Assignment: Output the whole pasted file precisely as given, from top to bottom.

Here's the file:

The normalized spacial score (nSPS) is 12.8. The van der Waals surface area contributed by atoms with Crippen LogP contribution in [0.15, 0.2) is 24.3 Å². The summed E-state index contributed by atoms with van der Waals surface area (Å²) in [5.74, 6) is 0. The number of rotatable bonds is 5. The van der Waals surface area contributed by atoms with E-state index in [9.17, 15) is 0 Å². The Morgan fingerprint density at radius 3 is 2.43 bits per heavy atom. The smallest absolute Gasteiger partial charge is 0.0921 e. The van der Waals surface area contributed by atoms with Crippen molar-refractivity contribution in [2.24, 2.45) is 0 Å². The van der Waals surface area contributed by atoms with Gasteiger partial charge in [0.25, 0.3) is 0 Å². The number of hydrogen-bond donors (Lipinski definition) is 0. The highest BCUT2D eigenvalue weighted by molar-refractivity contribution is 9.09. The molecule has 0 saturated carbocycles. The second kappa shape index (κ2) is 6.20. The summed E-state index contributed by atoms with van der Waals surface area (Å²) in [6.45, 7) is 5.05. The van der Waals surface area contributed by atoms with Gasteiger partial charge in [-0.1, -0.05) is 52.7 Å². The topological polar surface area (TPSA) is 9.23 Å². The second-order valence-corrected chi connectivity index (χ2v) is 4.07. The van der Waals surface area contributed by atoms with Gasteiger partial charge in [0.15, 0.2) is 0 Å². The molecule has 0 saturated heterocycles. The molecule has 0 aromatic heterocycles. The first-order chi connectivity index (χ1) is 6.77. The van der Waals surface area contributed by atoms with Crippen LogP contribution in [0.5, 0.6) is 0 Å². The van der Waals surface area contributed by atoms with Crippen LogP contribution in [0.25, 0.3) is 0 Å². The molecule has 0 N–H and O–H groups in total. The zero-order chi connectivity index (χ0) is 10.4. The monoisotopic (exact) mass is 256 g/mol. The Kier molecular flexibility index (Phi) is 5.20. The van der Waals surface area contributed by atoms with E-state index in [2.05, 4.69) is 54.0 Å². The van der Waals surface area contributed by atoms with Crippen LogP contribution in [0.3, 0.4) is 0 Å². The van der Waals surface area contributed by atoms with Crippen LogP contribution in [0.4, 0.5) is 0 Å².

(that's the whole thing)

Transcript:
The normalized spacial score (nSPS) is 12.8. The van der Waals surface area contributed by atoms with Crippen LogP contribution in [0.15, 0.2) is 24.3 Å². The summed E-state index contributed by atoms with van der Waals surface area (Å²) in [5.74, 6) is 0. The number of rotatable bonds is 5. The van der Waals surface area contributed by atoms with E-state index in [9.17, 15) is 0 Å². The Morgan fingerprint density at radius 3 is 2.43 bits per heavy atom. The smallest absolute Gasteiger partial charge is 0.0921 e. The van der Waals surface area contributed by atoms with Crippen molar-refractivity contribution in [2.24, 2.45) is 0 Å². The van der Waals surface area contributed by atoms with Gasteiger partial charge in [0.25, 0.3) is 0 Å². The number of hydrogen-bond donors (Lipinski definition) is 0. The highest BCUT2D eigenvalue weighted by molar-refractivity contribution is 9.09. The molecule has 0 saturated carbocycles. The second kappa shape index (κ2) is 6.20. The summed E-state index contributed by atoms with van der Waals surface area (Å²) in [6.45, 7) is 5.05. The van der Waals surface area contributed by atoms with Gasteiger partial charge in [-0.1, -0.05) is 52.7 Å². The topological polar surface area (TPSA) is 9.23 Å². The second-order valence-corrected chi connectivity index (χ2v) is 4.07. The van der Waals surface area contributed by atoms with Gasteiger partial charge in [0.15, 0.2) is 0 Å². The molecule has 0 saturated heterocycles. The molecule has 0 aromatic heterocycles. The first-order chi connectivity index (χ1) is 6.77. The van der Waals surface area contributed by atoms with Crippen LogP contribution in [0.5, 0.6) is 0 Å². The van der Waals surface area contributed by atoms with Crippen LogP contribution in [0.25, 0.3) is 0 Å². The molecule has 0 N–H and O–H groups in total. The zero-order chi connectivity index (χ0) is 10.4. The monoisotopic (exact) mass is 256 g/mol. The Kier molecular flexibility index (Phi) is 5.20. The van der Waals surface area contributed by atoms with E-state index in [2.05, 4.69) is 54.0 Å². The van der Waals surface area contributed by atoms with Crippen LogP contribution in [0.3, 0.4) is 0 Å². The van der Waals surface area contributed by atoms with Crippen LogP contribution in [0.4, 0.5) is 0 Å².